Conventional finance and thinking has been the norm for the last century, in tandem with the Anglo-American dominance of the world economy. However, it is now clear that an era of re-balancing is underway and one of the beneficiaries could be Sharia-compliant vehicles.
Conventional trustees are taught that trusts first came about to safeguard the assets of knights going on Crusade in the 12th Century. Muslims claim that the concept was created prior to this period, under the waqf principle of donating assets for charitable or communal purposes. For those wishing to avoid controversy, there is also a version from the era of the Roman Empire so choices abound to suit one's belief.
Sharia-compliant trusts must adhere to forced heirship principles laid down in the Qu'ran. The onus is on male heirs to take responsibility for the rest of the family, which is why they inherit a greater ratio of assets. While this may sound patriarchal to westerners, the provisions represented a great improvement for the status of female dependents compared with the past.
The problem for Islamic trusts is that the structure winds up on death of the settlor whereas Common Law trusts endure post-death and can cater for generations to come. The argument is erroneously applied that assets in a trust are outside of one's estate and therefore cease to fall under Sharia principles. The fact that their relatives receive benefit from a forbidden source is conveniently overlooked. Compounding the frustration is the fact that most trustees, not surprisingly, lack knowledge of Sharia-compliant investing and inheritance principles.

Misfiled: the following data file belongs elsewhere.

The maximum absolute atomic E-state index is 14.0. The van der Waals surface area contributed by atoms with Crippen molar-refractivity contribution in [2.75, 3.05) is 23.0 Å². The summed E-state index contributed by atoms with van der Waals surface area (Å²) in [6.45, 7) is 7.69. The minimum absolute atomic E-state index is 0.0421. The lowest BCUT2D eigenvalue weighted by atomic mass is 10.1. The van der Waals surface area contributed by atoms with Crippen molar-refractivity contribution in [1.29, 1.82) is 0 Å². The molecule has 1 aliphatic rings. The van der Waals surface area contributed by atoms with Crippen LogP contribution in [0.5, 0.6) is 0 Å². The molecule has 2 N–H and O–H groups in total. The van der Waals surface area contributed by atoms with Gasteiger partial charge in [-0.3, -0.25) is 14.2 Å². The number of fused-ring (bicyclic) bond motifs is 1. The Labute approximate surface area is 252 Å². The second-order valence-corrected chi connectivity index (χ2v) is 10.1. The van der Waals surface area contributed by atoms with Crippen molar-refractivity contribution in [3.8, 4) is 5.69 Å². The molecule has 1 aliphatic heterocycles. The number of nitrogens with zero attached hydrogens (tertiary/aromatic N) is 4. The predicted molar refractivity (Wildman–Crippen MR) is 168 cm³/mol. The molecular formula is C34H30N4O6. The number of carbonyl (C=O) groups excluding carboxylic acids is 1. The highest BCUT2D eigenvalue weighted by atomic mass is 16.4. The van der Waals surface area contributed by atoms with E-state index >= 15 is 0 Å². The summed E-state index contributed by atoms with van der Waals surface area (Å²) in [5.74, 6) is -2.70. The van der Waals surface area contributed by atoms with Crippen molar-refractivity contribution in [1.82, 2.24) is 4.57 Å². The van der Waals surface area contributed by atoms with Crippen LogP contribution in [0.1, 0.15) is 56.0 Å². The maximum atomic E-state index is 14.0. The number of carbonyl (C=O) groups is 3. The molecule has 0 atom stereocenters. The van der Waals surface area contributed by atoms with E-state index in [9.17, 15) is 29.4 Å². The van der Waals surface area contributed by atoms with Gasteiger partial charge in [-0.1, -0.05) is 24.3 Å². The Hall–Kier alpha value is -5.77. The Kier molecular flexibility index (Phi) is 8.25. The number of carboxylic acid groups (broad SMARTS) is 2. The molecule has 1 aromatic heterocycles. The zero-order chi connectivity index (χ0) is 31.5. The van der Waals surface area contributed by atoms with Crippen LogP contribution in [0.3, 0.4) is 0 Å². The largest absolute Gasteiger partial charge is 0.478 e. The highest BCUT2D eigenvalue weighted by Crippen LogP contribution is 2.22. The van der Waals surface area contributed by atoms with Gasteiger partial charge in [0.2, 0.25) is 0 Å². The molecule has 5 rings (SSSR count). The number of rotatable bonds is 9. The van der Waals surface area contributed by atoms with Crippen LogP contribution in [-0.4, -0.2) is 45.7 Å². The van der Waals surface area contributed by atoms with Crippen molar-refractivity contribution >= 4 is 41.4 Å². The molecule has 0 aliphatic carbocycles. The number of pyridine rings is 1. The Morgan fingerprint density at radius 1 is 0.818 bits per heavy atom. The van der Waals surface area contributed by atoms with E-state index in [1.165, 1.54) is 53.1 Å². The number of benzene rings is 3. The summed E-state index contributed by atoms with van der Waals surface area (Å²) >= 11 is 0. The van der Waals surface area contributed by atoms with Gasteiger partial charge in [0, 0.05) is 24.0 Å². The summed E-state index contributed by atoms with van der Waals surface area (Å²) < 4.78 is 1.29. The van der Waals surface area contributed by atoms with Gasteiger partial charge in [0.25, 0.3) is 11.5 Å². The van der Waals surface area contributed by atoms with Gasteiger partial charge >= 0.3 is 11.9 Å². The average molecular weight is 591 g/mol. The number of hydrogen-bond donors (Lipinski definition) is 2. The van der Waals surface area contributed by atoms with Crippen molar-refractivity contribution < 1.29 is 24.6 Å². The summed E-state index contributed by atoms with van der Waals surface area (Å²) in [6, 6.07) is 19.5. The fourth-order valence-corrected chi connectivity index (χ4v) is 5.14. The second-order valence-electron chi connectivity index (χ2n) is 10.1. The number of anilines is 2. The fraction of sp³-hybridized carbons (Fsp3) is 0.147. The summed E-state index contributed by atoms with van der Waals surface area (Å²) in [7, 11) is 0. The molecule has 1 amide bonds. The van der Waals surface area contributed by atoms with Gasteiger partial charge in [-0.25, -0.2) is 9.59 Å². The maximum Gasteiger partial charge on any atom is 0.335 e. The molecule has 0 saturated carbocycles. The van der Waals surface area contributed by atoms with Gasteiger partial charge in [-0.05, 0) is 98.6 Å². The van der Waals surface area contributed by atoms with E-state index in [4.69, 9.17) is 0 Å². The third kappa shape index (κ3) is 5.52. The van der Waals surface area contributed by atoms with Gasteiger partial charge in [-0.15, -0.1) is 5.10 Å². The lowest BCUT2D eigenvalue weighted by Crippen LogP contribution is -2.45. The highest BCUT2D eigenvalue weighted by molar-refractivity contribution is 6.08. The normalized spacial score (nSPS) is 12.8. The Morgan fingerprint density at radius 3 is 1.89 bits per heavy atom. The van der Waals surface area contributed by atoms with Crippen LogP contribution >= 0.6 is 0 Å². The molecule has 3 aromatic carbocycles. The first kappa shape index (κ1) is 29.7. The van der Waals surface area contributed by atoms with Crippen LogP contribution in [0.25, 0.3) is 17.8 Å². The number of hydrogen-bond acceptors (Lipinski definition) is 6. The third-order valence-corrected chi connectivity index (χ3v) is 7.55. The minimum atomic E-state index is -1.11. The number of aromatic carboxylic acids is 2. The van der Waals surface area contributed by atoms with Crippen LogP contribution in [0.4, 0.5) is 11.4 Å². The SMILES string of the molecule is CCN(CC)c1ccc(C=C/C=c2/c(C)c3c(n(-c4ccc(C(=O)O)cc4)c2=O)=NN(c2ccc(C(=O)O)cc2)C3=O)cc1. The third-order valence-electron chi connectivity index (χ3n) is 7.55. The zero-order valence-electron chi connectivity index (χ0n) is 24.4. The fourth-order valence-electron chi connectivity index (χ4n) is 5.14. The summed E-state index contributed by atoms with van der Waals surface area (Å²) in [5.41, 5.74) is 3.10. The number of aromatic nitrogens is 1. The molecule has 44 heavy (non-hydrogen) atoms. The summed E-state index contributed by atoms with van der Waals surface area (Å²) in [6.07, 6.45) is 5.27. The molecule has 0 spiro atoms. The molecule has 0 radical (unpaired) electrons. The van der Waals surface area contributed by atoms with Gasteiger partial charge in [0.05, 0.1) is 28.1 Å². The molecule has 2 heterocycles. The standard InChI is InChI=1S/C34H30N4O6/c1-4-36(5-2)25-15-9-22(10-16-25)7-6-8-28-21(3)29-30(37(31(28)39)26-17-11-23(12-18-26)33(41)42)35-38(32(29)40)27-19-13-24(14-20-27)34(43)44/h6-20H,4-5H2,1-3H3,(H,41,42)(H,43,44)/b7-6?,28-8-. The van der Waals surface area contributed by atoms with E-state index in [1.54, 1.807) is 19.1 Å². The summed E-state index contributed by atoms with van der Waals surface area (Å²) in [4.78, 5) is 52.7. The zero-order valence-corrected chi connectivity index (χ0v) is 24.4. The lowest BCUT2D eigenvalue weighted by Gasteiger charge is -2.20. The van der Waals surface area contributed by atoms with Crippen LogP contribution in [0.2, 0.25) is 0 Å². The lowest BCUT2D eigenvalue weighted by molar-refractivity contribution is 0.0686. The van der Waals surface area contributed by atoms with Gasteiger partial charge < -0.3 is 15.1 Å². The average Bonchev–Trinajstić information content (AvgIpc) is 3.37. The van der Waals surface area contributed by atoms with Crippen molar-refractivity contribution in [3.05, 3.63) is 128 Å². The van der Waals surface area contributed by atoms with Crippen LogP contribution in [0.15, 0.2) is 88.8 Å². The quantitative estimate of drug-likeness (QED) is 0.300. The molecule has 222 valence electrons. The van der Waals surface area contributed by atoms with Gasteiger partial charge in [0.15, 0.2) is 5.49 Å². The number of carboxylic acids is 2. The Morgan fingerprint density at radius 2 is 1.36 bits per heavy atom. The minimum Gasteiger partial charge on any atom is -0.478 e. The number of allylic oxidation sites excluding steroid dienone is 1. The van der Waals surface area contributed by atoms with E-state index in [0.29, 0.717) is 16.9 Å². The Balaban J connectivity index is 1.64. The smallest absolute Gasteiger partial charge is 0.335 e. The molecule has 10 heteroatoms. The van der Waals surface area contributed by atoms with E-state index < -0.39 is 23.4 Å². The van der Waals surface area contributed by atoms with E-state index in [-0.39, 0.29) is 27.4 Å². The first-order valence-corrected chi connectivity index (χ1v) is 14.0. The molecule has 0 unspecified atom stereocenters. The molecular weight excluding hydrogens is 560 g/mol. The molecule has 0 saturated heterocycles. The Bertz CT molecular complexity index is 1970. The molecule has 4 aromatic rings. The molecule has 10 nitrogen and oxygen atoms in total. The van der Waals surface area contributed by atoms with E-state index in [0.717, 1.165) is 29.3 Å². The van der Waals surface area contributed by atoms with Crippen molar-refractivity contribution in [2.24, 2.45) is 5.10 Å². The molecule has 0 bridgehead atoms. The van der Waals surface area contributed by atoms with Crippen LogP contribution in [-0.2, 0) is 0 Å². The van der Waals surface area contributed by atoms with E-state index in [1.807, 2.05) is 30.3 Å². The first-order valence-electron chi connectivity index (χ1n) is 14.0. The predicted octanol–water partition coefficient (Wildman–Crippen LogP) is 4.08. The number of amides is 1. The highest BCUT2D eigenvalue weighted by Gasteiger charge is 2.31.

Another disadvantage is that profligate progeny may receive distributions that will be wasted with little account taken of age or maturity with money. This is where a fusion of the two elements can take advantage of the existing trust industry infrastructure while adhering to Islamic precepts.
A conventional trust deed may be drafted such that Sharia scholars or Protectors are consulted about the assets and their distribution. This preserves the discretion of the trustees, as demanded by legislation, but provides flexibility to take the settlor's wishes into account. The Letter of Wishes is non-binding on trustees and by keeping the assets in a neutral jurisdiction it means that Trust Law takes precedent over Sharia Law.
This may sound counter-intuitive for Muslims but a recent legal case concerning Islamic "bonds" has shown that it is better to have certainty than conflict over what style of jurisprudence dominates. Another method of preserving the life of the trust is to divide the trust assets into sub-funds where the trustees have discretion to distribute. If the settlor feels that female dependents require more, then there are of course no restrictions on lifetime gifts.
Sharia investment philosophy shares many synergies with conservative trustees such as the avoidance of speculation, gearing and unethical investments. Trustees' role in stewardship ties in with the holistic approach of Islam that wishes money to be beneficial for the community rather than growing for its own sake. An annual charity tax or Zakat means that accumulated wealth has a half-life such that hoarding becomes self-defeating.
With the shrinkage in western finance, it is no wonder that its Islamic counterpart is expanding rapidly, albeit with growing pains along the way.